Judge Stephen Reinhardt listens to arguments of gay marriage bans in the 9th U.S. Circuit Court of Appeals in San Francisco, Sept. 8, 2014.
Judge Stephen Reinhardt of the U.S. 9th Circuit Court of Appeals, died on Thursday in Southern California, a spokesman for the court confirmed. He was 87.
Reinhardt died of a heart attack, during a visit to a skin doctor in Los Angeles, the spokesman of the court said.
“As a judge, he was a very principled, hard, passionate about the law and is fearless in his decisions,” 9th Circuit chief judge Sidney Thomas said in a statement. “He will be remembered as one of the giants of the Federal Bank.”
Eric Garcetti, mayor of Los Angeles, called Reinhardt, “one of the greatest legal scholars of our time. A burnt brilliant Angeleno and true progressive icon.”
Today, we mourn the loss of one of the greatest lawyers of our time. A burnt brilliant Angeleno and true progressive icon, judge Stephen Reinhardt understood that the law exists to protect the dumb and weak. We need more judges like Stephen Reinhardt.
Mayor Eric Garcetti (@MayorOfLA) 30. March 2018
Reinhardt was appointed by President Jimmy Carter in 1979, and the sixth longest-serving judge on the court.
Reinhardt was a liberal veteran of the Bank, which he used to try to help the underdog, including immigrants and minorities, The Los Angeles Times reported.
Last year, he wrote in an opinion that a Trump administration, the deportation of a man who entered the country illegally nearly three decades and a respected business man, was in Hawaii “inhumane” and “contrary to the values of the country and its legal system.”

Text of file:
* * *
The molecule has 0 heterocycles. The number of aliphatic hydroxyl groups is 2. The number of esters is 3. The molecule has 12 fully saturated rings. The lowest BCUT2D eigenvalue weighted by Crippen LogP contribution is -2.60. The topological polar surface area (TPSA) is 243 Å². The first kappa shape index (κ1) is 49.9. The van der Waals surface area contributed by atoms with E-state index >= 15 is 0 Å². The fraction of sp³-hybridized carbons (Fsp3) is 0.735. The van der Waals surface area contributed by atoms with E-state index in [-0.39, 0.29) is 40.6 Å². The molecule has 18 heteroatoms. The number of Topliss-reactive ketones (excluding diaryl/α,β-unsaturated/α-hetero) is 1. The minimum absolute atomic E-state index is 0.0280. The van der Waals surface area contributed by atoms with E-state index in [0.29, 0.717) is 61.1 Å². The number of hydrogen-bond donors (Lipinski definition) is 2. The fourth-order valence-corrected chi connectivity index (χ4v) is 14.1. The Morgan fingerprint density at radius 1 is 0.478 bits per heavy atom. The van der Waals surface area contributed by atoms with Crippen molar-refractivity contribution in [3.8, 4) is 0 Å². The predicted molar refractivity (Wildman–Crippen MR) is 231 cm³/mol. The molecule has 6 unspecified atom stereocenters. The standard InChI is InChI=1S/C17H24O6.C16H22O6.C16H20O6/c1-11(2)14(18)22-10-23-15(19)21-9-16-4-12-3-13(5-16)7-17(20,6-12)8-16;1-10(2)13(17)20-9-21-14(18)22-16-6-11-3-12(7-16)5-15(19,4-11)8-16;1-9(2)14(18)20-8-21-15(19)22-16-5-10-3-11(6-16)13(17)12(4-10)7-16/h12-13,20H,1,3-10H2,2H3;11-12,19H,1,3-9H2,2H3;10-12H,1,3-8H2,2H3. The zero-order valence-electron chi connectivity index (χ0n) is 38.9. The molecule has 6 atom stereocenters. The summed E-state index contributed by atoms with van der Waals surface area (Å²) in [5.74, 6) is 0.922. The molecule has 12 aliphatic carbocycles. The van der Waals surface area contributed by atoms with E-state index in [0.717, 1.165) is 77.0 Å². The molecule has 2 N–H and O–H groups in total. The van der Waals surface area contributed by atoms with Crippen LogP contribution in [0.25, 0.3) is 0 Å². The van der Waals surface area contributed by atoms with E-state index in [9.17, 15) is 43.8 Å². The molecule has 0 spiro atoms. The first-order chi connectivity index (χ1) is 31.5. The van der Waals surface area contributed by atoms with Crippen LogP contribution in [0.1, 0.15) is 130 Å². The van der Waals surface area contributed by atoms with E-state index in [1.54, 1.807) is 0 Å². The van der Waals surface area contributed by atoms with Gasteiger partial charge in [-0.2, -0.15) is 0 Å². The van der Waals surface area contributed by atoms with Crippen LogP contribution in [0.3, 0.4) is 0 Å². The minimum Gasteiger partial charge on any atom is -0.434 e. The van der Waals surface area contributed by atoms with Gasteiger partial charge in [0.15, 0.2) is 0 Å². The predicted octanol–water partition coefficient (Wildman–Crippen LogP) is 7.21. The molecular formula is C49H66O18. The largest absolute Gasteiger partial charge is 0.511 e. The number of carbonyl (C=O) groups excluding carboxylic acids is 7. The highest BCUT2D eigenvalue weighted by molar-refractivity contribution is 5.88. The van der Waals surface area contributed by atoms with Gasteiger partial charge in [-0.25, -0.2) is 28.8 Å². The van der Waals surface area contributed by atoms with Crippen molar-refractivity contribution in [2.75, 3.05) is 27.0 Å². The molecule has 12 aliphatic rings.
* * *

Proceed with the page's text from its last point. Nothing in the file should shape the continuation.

In 2012, he wrote in a statement, the California gay marriage proposed ban. He also wrote the 1996 opinion that struck down a Washington state law that prohibited doctors from prescribing drugs to help the terminally terminally ill patients.
“He was a giant-not only in the 9th Circuit, but in the framework of the law,” University of California, Berkeley law school Dean Erwin Chemerinsky, The Times said. “He was also a judge with a particular vision of the law, based on the enforcement of the Constitution, to protect people.”
It was decided under the Federal judges that the overcrowding in California’s penal system was unconstitutional.
Reinhardt, another judge in the judgment entered, that the words “under God” in the Pledge of Allegiance unconstitutional, a decision later repealed.
Hector Villagra, executive director of the American Civil Liberties Union of Southern California and a former Reinhardt clerk, called Reinhardt’s death “devastating”, The Times reported.
He recalled the judge’s work in his chambers at 11 am on a Saturday, a contradiction to the decision of the court does not write to appeal to rehear a death penalty.
“He knew it was completely pointless,” said Villagra. “It was not to affect the result. But it was the right thing to do, and that is what counts. He wanted his voice heard and his objections.”
After he served two years in the U.S. Air Force, Reinhardt as a clerk for a Federal judge in the District of Columbia, then in private practice in Los Angeles. He served on the Los Angeles police Commission from 1975 until his appointment at 9. Circuit.
He was born in the year 1931 in New York. His grandfather fled Nazi Germany, the vigilant, inspired Reinhardt “reported to be in the protection of human rights”, The Times.
Reinhardt is survived by his wife, Ramona Ripston, is a former Director of the ACLU of Southern California; three adult children, Markus Reinhardt, 57, a professor of political science at Williams College; Justin Reinhardt, 52, a musician; and Dana Reinhardt, 47, a novelist; and seven grandchildren.
His family has asked that in lieu of flowers, donations in Reinhardt’s memory to the ACLU, BuzzFeed News reported.
His death is a new vacancy at the 9. Circuit, the President Trump will now fill in the location, with its own candidates, the report said.
The Associated Press contributed to this report.
Amy Lieu is a news editor and a reporter for Fox News.